Album review: Kim Mitchell, Itch (1994)

ORIGINALLY PUBLISHED IN THE GEORGIA STRAIGHT, AUG. 26, 1994 By Steve Newton After hearing that Canuck guitar-rock great Kim Mitchell had reunited with longtime lyricist Pye Dubois–and then recorded their new tunes with ace producer Joe Hardy (ZZ Top, Colin James, the Tragically Hip)–I had high hopes for the resulting CD, Itch. Those hopes were … Continue reading Album review: Kim Mitchell, Itch (1994)

Coney Hatch’s Andy Curran on the benefits of working with Kim Mitchell and the challenges of opening for Judas Priest

ORIGINALLY PUBLISHED IN THE GEORGIA STRAIGHT, NOV. 19, 1982 By Steve Newton Things were a little tense backstage in the Coney Hatch dressing room after last week’s Pacific Coliseum gig with Judas Priest. A relatively mild crowd response coupled with technical problems and the fact of no soundcheck had the boys from Toronto “bummed out”, … Continue reading Coney Hatch’s Andy Curran on the benefits of working with Kim Mitchell and the challenges of opening for Judas Priest

Album review: Coney Hatch, Outa Hand (1983)

ORIGINALLY PUBLISHED IN THE GEORGIA STRAIGHT, SEPT. 2, 1983 By Steve Newton The opening track, “Don’t’ Say Make Me”, comes off nice ‘n’ raunchy, with a heavy British sound and a screaming Steve Shelski solo that just fits. But things go sour quick on Coney Hatch’s second album. The repetition and limpness of the second … Continue reading Album review: Coney Hatch, Outa Hand (1983)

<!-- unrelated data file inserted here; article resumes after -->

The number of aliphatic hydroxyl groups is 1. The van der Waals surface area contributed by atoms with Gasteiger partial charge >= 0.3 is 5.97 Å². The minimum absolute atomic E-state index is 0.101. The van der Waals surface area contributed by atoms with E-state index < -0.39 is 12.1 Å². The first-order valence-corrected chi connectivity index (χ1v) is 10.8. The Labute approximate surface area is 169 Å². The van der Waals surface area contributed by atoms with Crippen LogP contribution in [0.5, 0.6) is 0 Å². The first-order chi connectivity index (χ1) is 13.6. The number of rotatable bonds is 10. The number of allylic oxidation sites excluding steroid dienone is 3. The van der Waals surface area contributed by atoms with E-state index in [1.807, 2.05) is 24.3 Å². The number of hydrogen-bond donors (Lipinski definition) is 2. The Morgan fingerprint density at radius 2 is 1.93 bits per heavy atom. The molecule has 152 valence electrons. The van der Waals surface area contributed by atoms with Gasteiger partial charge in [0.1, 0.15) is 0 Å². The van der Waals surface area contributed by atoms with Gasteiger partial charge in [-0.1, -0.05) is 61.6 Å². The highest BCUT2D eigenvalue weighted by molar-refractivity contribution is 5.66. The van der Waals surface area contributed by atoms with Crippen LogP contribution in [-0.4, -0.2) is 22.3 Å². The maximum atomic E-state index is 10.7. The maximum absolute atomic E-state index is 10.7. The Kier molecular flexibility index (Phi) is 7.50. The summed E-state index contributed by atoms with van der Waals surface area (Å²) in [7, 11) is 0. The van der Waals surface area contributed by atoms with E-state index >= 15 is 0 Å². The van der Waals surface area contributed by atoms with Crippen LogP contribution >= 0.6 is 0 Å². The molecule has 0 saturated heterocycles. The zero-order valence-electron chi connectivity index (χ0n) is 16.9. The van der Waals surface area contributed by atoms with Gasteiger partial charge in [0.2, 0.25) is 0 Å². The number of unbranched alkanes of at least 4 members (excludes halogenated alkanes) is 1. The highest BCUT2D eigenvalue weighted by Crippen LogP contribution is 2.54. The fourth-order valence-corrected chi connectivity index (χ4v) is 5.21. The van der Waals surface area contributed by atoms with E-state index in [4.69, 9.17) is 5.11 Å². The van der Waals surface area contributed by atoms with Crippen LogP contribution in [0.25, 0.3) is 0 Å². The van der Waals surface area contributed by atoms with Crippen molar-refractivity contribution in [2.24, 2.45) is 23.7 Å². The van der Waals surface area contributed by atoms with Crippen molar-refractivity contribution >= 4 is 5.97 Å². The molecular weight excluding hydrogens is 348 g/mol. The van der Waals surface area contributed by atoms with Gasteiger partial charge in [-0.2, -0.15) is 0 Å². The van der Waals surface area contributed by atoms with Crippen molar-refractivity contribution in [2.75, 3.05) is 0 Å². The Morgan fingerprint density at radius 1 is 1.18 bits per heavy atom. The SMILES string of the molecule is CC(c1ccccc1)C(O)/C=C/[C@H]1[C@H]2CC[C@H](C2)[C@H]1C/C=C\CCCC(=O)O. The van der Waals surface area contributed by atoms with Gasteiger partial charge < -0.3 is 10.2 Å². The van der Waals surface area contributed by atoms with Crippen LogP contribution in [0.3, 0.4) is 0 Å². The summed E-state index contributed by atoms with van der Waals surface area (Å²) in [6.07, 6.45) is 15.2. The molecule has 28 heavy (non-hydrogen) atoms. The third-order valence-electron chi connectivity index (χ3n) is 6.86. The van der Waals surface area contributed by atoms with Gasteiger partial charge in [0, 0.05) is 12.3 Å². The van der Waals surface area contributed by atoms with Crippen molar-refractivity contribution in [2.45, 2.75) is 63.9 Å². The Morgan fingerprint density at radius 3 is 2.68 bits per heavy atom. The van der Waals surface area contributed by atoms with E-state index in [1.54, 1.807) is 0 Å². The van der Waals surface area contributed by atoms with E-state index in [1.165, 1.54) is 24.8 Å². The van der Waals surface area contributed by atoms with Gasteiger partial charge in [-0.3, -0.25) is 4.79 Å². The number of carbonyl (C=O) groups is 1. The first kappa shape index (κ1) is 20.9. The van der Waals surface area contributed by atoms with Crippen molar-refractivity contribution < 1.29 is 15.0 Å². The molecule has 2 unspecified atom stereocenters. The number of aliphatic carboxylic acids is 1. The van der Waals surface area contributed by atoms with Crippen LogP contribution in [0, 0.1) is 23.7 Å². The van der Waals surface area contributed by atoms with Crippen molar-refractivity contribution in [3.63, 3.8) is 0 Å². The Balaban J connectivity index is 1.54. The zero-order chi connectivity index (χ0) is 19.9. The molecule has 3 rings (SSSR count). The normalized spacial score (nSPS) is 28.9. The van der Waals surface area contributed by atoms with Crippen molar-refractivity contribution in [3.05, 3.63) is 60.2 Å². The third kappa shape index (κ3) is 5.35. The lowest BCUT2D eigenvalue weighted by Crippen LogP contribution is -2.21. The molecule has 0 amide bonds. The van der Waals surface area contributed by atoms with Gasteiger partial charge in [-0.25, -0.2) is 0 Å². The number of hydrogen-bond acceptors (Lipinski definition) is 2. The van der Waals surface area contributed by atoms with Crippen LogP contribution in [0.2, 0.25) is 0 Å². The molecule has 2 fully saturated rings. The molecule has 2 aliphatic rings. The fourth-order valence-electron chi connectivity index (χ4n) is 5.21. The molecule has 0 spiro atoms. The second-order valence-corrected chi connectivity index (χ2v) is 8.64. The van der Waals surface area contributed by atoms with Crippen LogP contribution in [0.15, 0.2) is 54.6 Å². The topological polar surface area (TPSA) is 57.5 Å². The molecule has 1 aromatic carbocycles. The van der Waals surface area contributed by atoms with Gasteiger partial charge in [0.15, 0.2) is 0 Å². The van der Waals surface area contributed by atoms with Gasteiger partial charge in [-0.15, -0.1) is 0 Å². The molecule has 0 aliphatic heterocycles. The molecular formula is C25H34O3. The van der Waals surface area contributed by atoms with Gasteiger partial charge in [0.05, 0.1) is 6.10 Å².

That time Guess Who guitarist Randy Bachman told me about creating the riff for “American Woman”

By Steve Newton Canada doesn’t seem to have an overabundance of rock-guitar heroes. Sure, you’ve got your Lenny Breau when it comes to jazz, and your Jeff Healey if you’re talkin’ blues. But when it comes to Canadian rock-guitar heroes, I can’t think of tons. Alex Lifeson, Kim Mitchell… Obviously Neil Young, but isn’t he … Continue reading That time Guess Who guitarist Randy Bachman told me about creating the riff for “American Woman”

God bless Hughie Thomasson’s guitar solo on the Outlaws’ “Hurry Sundown”